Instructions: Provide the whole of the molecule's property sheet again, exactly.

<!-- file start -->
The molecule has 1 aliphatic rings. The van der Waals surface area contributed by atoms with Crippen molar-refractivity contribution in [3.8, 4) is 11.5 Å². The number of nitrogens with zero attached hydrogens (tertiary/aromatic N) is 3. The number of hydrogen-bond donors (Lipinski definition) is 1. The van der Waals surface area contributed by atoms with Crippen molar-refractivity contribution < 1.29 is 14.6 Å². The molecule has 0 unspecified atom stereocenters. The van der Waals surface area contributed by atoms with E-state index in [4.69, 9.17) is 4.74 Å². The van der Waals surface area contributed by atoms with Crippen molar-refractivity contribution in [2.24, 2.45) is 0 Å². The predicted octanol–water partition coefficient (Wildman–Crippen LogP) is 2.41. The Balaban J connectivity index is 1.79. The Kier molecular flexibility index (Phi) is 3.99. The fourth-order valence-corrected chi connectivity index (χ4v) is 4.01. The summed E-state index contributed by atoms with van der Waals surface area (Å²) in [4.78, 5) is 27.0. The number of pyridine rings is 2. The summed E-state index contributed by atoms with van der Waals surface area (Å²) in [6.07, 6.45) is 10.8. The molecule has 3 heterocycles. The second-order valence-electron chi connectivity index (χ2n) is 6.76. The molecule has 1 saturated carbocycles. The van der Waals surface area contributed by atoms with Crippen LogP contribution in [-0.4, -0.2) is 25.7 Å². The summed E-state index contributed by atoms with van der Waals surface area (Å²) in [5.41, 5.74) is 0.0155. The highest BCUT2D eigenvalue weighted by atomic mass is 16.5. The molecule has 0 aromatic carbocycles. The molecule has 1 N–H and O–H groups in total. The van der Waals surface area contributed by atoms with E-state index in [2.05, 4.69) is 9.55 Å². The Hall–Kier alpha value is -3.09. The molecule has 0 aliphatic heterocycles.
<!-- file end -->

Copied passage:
The molecule has 1 aliphatic rings. The van der Waals surface area contributed by atoms with Crippen molar-refractivity contribution in [3.8, 4) is 11.5 Å². The number of nitrogens with zero attached hydrogens (tertiary/aromatic N) is 3. The number of hydrogen-bond donors (Lipinski definition) is 1. The van der Waals surface area contributed by atoms with Crippen molar-refractivity contribution < 1.29 is 14.6 Å². The molecule has 0 unspecified atom stereocenters. The van der Waals surface area contributed by atoms with E-state index in [4.69, 9.17) is 4.74 Å². The van der Waals surface area contributed by atoms with Crippen molar-refractivity contribution in [2.24, 2.45) is 0 Å². The predicted octanol–water partition coefficient (Wildman–Crippen LogP) is 2.41. The Balaban J connectivity index is 1.79. The Kier molecular flexibility index (Phi) is 3.99. The fourth-order valence-corrected chi connectivity index (χ4v) is 4.01. The summed E-state index contributed by atoms with van der Waals surface area (Å²) in [4.78, 5) is 27.0. The number of pyridine rings is 2. The summed E-state index contributed by atoms with van der Waals surface area (Å²) in [6.07, 6.45) is 10.8. The molecule has 3 heterocycles. The second-order valence-electron chi connectivity index (χ2n) is 6.76. The molecule has 1 saturated carbocycles. The van der Waals surface area contributed by atoms with Crippen LogP contribution in [-0.4, -0.2) is 25.7 Å². The summed E-state index contributed by atoms with van der Waals surface area (Å²) in [5.41, 5.74) is 0.0155. The highest BCUT2D eigenvalue weighted by atomic mass is 16.5. The molecule has 0 aromatic carbocycles. The molecule has 1 N–H and O–H groups in total. The van der Waals surface area contributed by atoms with E-state index in [2.05, 4.69) is 9.55 Å². The Hall–Kier alpha value is -3.09. The molecule has 0 aliphatic heterocycles.